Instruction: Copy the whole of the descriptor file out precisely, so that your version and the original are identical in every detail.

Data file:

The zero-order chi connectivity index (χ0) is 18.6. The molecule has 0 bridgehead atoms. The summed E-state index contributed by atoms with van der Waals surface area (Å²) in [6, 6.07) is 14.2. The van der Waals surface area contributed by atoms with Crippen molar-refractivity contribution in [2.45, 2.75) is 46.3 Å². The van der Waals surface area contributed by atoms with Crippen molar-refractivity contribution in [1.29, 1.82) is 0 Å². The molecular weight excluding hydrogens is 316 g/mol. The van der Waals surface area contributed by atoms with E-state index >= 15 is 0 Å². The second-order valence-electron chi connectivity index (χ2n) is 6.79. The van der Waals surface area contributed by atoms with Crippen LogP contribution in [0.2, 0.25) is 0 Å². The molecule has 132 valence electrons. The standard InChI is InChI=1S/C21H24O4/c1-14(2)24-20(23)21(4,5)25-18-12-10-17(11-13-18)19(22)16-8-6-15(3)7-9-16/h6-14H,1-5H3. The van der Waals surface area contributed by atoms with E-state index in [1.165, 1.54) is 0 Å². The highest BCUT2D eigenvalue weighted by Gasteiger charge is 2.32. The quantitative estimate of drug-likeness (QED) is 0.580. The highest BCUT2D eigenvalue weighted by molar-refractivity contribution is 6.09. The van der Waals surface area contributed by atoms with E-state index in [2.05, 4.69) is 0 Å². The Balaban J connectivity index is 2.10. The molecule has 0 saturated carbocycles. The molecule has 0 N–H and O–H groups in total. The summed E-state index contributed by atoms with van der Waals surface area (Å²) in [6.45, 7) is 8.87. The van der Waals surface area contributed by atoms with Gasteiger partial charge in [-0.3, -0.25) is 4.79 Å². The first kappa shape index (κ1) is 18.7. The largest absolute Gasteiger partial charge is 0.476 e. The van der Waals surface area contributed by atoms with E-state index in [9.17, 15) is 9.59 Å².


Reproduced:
The zero-order chi connectivity index (χ0) is 18.6. The molecule has 0 bridgehead atoms. The summed E-state index contributed by atoms with van der Waals surface area (Å²) in [6, 6.07) is 14.2. The van der Waals surface area contributed by atoms with Crippen molar-refractivity contribution in [2.45, 2.75) is 46.3 Å². The van der Waals surface area contributed by atoms with Crippen molar-refractivity contribution in [1.29, 1.82) is 0 Å². The molecular weight excluding hydrogens is 316 g/mol. The van der Waals surface area contributed by atoms with E-state index >= 15 is 0 Å². The second-order valence-electron chi connectivity index (χ2n) is 6.79. The van der Waals surface area contributed by atoms with Crippen LogP contribution in [0.2, 0.25) is 0 Å². The molecule has 132 valence electrons. The standard InChI is InChI=1S/C21H24O4/c1-14(2)24-20(23)21(4,5)25-18-12-10-17(11-13-18)19(22)16-8-6-15(3)7-9-16/h6-14H,1-5H3. The van der Waals surface area contributed by atoms with E-state index in [1.165, 1.54) is 0 Å². The highest BCUT2D eigenvalue weighted by Gasteiger charge is 2.32. The quantitative estimate of drug-likeness (QED) is 0.580. The highest BCUT2D eigenvalue weighted by molar-refractivity contribution is 6.09. The van der Waals surface area contributed by atoms with E-state index in [2.05, 4.69) is 0 Å². The Balaban J connectivity index is 2.10. The molecule has 0 saturated carbocycles. The molecule has 0 N–H and O–H groups in total. The summed E-state index contributed by atoms with van der Waals surface area (Å²) in [6.45, 7) is 8.87. The van der Waals surface area contributed by atoms with Gasteiger partial charge in [-0.3, -0.25) is 4.79 Å². The first kappa shape index (κ1) is 18.7. The largest absolute Gasteiger partial charge is 0.476 e. The van der Waals surface area contributed by atoms with E-state index in [9.17, 15) is 9.59 Å².